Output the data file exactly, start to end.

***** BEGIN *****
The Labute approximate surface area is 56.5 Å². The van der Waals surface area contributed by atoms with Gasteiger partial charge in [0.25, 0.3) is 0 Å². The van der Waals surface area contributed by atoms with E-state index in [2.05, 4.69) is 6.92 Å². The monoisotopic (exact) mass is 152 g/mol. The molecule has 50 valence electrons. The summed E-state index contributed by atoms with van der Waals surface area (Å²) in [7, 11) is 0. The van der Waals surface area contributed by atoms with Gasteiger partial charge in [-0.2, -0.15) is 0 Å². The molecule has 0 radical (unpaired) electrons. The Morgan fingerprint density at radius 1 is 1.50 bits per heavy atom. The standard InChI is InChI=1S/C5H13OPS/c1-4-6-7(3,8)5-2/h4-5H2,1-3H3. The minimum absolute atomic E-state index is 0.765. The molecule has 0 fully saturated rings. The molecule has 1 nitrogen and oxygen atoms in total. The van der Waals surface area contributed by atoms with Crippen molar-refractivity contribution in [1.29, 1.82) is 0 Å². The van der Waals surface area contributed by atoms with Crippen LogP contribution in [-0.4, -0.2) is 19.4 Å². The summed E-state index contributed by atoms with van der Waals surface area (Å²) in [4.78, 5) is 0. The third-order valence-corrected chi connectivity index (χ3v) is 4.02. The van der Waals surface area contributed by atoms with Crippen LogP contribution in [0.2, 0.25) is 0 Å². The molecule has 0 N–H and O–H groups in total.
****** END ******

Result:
The Labute approximate surface area is 56.5 Å². The van der Waals surface area contributed by atoms with Gasteiger partial charge in [0.25, 0.3) is 0 Å². The van der Waals surface area contributed by atoms with E-state index in [2.05, 4.69) is 6.92 Å². The monoisotopic (exact) mass is 152 g/mol. The molecule has 50 valence electrons. The summed E-state index contributed by atoms with van der Waals surface area (Å²) in [7, 11) is 0. The van der Waals surface area contributed by atoms with Gasteiger partial charge in [-0.2, -0.15) is 0 Å². The molecule has 0 radical (unpaired) electrons. The Morgan fingerprint density at radius 1 is 1.50 bits per heavy atom. The standard InChI is InChI=1S/C5H13OPS/c1-4-6-7(3,8)5-2/h4-5H2,1-3H3. The minimum absolute atomic E-state index is 0.765. The molecule has 0 fully saturated rings. The molecule has 1 nitrogen and oxygen atoms in total. The van der Waals surface area contributed by atoms with Crippen molar-refractivity contribution in [1.29, 1.82) is 0 Å². The van der Waals surface area contributed by atoms with Crippen LogP contribution in [-0.4, -0.2) is 19.4 Å². The summed E-state index contributed by atoms with van der Waals surface area (Å²) in [4.78, 5) is 0. The third-order valence-corrected chi connectivity index (χ3v) is 4.02. The van der Waals surface area contributed by atoms with Crippen LogP contribution in [0.2, 0.25) is 0 Å². The molecule has 0 N–H and O–H groups in total.